The Vault: Powers of two

My new book of maths puzzles is on its way! It’s packed full of interesting problems to sink your teeth into. I’ll post an update as the launch approaches.

In the meantime, here is a fantastic problem from the USA:

It is given that 2^{2004} is a 604-digit number beginning with a 1. How many of the numbers 2^0, 2^1, 2^2, 2^3, ..., 2^{2003} begin with a 4?

On the face of it, the fact that this can even be solved in a reasonable length of time is astonishing. There are so many numbers in that list! And yet, the solution is remarkably simple.

The first idea is to consider how the first digit of a number changes when you double the number. After some thought, we arrive at the following possible ‘first digit chains’:

1,2,4,8,1…

1,2,4,9,1,…

1,2,5,1,…

1,3,6,1,…

1,3,7,1,…

Notice that we keep coming back to a first digit of 1, whatever other first digits appear in the chain. But the crucial observation is that the digit 4 appears precisely in the long chains, and never in the short chains.

So, in moving through the powers of 2 from 2^0 to 2^{2003}, the first digits appear in blocks of length four (1,2,4,8,… or 1,2,4,9,…) or length three (1,2,5,… or 1,3,6, … or 1,3,7,…). Furthermore, the number of times the first digit 4 appears is equal to the number of chains of length four.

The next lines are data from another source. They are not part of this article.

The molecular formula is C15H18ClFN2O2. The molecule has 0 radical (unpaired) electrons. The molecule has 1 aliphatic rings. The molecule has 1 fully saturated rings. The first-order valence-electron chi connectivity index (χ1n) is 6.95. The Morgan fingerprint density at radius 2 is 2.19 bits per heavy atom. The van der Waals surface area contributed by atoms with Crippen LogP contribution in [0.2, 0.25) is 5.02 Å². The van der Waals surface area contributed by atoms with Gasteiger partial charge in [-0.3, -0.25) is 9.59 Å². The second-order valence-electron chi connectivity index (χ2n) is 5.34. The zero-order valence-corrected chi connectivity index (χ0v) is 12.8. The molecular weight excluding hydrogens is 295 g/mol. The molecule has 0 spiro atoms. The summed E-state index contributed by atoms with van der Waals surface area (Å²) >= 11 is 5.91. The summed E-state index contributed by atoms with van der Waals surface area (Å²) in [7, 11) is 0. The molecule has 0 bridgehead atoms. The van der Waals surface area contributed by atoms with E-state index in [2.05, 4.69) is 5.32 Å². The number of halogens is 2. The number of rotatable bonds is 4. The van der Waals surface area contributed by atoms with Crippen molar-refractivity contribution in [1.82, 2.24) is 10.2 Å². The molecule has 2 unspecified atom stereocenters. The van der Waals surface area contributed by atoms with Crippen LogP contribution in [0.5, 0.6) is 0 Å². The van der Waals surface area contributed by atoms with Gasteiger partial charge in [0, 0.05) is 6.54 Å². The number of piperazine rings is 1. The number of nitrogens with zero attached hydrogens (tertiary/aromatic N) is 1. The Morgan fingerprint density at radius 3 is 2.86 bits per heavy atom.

But all this information can be summarised in one pair of equations! If we let x and y be the number of four-chains and three-chains respectively, then we have

x+y=603 (since every chain represents an increase of one digit in the length of the number )

and

4x+3y=2004 (since there are 2004 terms from 1 to $2^{2003}$.

Solving simultaneously yields x=195, so the number of terms beginning with the digit 4 is 195.

The problem is utterly brilliant. I’ve seen many questions in which one has to form their own simultaneous equations, but rarely have I seen one of such creative invention.

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